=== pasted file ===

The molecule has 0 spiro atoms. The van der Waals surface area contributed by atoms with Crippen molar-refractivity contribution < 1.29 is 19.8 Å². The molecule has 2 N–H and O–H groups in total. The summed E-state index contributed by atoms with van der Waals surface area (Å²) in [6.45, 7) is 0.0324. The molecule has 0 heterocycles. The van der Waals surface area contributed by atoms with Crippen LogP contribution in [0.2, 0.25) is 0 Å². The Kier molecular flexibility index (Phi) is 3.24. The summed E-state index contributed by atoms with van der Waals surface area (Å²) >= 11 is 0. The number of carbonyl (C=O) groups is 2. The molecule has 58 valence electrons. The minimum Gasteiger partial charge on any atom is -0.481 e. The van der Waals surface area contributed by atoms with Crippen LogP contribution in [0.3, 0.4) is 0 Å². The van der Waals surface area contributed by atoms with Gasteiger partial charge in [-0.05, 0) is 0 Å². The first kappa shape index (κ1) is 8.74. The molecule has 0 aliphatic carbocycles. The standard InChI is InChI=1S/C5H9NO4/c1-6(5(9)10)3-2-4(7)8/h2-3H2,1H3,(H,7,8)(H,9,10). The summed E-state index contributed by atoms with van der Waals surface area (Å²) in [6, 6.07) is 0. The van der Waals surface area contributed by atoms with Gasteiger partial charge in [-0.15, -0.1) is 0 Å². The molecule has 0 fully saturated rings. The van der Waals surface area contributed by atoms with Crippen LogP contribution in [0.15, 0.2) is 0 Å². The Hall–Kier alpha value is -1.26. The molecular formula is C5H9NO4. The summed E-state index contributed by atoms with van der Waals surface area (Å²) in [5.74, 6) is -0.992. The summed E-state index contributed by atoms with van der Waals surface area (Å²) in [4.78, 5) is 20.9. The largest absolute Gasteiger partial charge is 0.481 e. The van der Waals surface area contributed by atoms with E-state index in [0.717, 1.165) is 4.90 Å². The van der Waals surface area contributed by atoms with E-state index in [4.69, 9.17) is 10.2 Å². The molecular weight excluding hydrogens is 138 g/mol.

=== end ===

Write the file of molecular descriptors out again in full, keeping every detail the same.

The molecule has 0 spiro atoms. The van der Waals surface area contributed by atoms with Crippen molar-refractivity contribution < 1.29 is 19.8 Å². The molecule has 2 N–H and O–H groups in total. The summed E-state index contributed by atoms with van der Waals surface area (Å²) in [6.45, 7) is 0.0324. The molecule has 0 heterocycles. The van der Waals surface area contributed by atoms with Crippen LogP contribution in [0.2, 0.25) is 0 Å². The Kier molecular flexibility index (Phi) is 3.24. The summed E-state index contributed by atoms with van der Waals surface area (Å²) >= 11 is 0. The number of carbonyl (C=O) groups is 2. The molecule has 58 valence electrons. The minimum Gasteiger partial charge on any atom is -0.481 e. The van der Waals surface area contributed by atoms with Crippen LogP contribution in [0.3, 0.4) is 0 Å². The van der Waals surface area contributed by atoms with Gasteiger partial charge in [-0.05, 0) is 0 Å². The first kappa shape index (κ1) is 8.74. The molecule has 0 aliphatic carbocycles. The standard InChI is InChI=1S/C5H9NO4/c1-6(5(9)10)3-2-4(7)8/h2-3H2,1H3,(H,7,8)(H,9,10). The summed E-state index contributed by atoms with van der Waals surface area (Å²) in [6, 6.07) is 0. The van der Waals surface area contributed by atoms with Gasteiger partial charge in [-0.15, -0.1) is 0 Å². The molecule has 0 fully saturated rings. The van der Waals surface area contributed by atoms with Crippen LogP contribution in [0.15, 0.2) is 0 Å². The Hall–Kier alpha value is -1.26. The molecular formula is C5H9NO4. The summed E-state index contributed by atoms with van der Waals surface area (Å²) in [5.74, 6) is -0.992. The summed E-state index contributed by atoms with van der Waals surface area (Å²) in [4.78, 5) is 20.9. The largest absolute Gasteiger partial charge is 0.481 e. The van der Waals surface area contributed by atoms with E-state index in [0.717, 1.165) is 4.90 Å². The van der Waals surface area contributed by atoms with E-state index in [4.69, 9.17) is 10.2 Å². The molecular weight excluding hydrogens is 138 g/mol.